Questions about inflation and further credit losses weighed on financial stocks Friday, despite gains early in the day on speculation the
would further cut interest rates.
The NYSE Financial Sector Index ended the day 0.1%, while the KBW Bank Index rose 0.6%. The Amex Securities Broker-Dealer Index rose 0.2%.
sank 8.9% to close at a new 52-week low of $10.71. The
Wall Street Journal
reported on Friday that the Seattle lender was approaching private equity firms and sovereign funds in order to boost capital levels. Shares of mortgage lender
( IMB) also fell 1.4% to $4.82.
( TMA) plunged as much as 34.5% after the Santa Fe, N.M.-based jumbo lender said it was restating earnings for the two-year period of 2006 and 2007, while raising doubt about its ability to continue as a "going concern."
The restatement will include a $427.8 million charge to Thornburg's 2007 earnings because of the decline in value of some of its mortgage-backed assets. As of March 6, the company had outstanding margin calls of $610 million which significantly exceeded its available liquidity at that date, it said. The stock received a boost before the closing bell, though, after PIMCO Chief Investment Officer Bill Gross said on
he had bought hundreds of millions of dollars in Thornburg debt. Shares closed up 8.5% to $1.75.
( ABK) saw shares soar 28% to $9.50 after it detailed its plan to raise $1.5 billion, saying it will get nearly $1.16 billion of that by selling 171.1 million shares at $6.75 each. The underwriters received a 30-day option to purchase up to an additional 25.7 million shares.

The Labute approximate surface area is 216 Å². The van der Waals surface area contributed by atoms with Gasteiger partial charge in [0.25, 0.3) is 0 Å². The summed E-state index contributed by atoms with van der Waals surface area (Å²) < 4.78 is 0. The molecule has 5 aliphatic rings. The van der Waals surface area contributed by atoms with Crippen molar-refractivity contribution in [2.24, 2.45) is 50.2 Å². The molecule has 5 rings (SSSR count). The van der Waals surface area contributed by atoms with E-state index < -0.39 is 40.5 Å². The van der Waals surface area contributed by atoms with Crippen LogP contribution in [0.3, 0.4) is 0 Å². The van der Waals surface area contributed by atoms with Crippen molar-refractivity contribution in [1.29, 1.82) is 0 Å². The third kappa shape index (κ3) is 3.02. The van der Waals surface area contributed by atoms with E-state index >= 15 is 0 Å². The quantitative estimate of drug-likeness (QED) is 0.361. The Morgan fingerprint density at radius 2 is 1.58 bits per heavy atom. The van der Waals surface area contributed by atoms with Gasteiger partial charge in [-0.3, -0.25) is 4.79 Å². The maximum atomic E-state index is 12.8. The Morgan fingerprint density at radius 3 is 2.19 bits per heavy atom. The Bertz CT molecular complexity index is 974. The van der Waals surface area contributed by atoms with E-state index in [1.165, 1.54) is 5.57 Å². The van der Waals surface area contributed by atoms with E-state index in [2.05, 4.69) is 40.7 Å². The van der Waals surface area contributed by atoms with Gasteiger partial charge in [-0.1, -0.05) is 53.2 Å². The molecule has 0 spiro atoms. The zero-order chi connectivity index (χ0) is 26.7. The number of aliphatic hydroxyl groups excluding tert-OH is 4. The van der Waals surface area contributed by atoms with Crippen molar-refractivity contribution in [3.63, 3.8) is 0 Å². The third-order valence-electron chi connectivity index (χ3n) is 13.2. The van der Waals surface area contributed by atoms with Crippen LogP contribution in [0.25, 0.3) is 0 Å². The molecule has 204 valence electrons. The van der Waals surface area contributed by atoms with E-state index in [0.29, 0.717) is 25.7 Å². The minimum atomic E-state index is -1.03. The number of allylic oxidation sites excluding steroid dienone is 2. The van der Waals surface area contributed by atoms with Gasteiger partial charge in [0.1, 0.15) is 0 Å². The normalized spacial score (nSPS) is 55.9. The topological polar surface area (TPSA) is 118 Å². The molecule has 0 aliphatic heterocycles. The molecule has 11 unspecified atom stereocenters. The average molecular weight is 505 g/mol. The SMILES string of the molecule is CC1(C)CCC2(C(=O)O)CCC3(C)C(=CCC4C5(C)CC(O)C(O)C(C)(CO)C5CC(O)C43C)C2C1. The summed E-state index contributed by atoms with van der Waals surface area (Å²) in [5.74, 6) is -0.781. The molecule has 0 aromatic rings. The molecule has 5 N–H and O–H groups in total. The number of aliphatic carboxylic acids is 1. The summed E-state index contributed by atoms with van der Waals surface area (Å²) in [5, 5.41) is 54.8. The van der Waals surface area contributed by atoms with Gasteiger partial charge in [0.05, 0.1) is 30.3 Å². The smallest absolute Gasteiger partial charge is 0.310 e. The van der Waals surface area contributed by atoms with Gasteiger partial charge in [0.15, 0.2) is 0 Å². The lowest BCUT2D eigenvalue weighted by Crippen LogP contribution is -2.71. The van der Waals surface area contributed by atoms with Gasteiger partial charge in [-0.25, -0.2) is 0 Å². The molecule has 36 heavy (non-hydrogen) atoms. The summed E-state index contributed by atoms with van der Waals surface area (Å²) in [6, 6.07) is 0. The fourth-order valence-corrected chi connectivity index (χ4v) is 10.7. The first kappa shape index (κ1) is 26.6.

Simultaneously, Ambac priced a $250 million public offering of 5 million equity units and also sold more than 14 million shares, raising $95 million, through a private placement with two financial institutions.
fell 6.3% to $13.50 on Friday. The company said earlier in the week that it planned to sell stock in order to raise capital, as well as exploring other means to boost its capital levels, according to a filing. The company expects to pay up to $2 billion in claims this year.
( ML) and
( CFC) were dipping after former Citi CEO Chuck Prince, ex-Merrill Lynch CEO Stanley O'Neal and Countrywide chief Angelo Mozilo appeared before the House Oversight Committee to discuss whether compensation practices at the three big firms were aligned with shareholder interests. The financial companies became the poster children for all that had gone wrong in the ensuing credit crunch and housing crisis as all took massive losses in 2007. Citi shares fell 1.2. Merrill sank 1.5%, while Countrywide ended the day down 2.5%.
In addition, the
reported that Citi is considering an executive reshuffling in its U.S. consumer unit. On Thursday, after the market close, the financial giant laid out plans to retool its mortgage operations.
One company that shined Friday was
, which surged 14.3% to $15.98. The New York-commercial real estate finance company announced a quarterly dividend of 87 cents a share for the first quarter.